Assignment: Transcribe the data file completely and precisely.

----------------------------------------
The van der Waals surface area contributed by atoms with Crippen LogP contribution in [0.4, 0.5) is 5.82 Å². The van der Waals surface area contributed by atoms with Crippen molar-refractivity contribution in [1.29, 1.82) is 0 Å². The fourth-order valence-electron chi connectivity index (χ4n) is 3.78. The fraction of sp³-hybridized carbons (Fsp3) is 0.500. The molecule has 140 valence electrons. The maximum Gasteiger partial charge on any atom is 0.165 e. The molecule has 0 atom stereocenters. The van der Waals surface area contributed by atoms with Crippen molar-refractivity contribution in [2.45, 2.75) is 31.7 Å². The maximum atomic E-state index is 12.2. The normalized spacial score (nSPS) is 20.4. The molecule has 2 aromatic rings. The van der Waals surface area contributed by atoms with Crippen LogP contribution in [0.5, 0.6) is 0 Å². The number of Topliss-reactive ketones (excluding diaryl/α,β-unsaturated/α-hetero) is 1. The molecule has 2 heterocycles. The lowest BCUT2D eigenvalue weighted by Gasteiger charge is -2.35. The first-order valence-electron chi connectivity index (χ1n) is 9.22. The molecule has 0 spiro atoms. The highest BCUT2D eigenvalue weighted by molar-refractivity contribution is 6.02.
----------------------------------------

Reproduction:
The van der Waals surface area contributed by atoms with Crippen LogP contribution in [0.4, 0.5) is 5.82 Å². The van der Waals surface area contributed by atoms with Crippen molar-refractivity contribution in [1.29, 1.82) is 0 Å². The fourth-order valence-electron chi connectivity index (χ4n) is 3.78. The fraction of sp³-hybridized carbons (Fsp3) is 0.500. The molecule has 140 valence electrons. The maximum Gasteiger partial charge on any atom is 0.165 e. The molecule has 0 atom stereocenters. The van der Waals surface area contributed by atoms with Crippen molar-refractivity contribution in [2.45, 2.75) is 31.7 Å². The maximum atomic E-state index is 12.2. The normalized spacial score (nSPS) is 20.4. The molecule has 2 aromatic rings. The van der Waals surface area contributed by atoms with Crippen LogP contribution in [0.5, 0.6) is 0 Å². The number of Topliss-reactive ketones (excluding diaryl/α,β-unsaturated/α-hetero) is 1. The molecule has 2 heterocycles. The lowest BCUT2D eigenvalue weighted by Gasteiger charge is -2.35. The first-order valence-electron chi connectivity index (χ1n) is 9.22. The molecule has 0 spiro atoms. The highest BCUT2D eigenvalue weighted by molar-refractivity contribution is 6.02.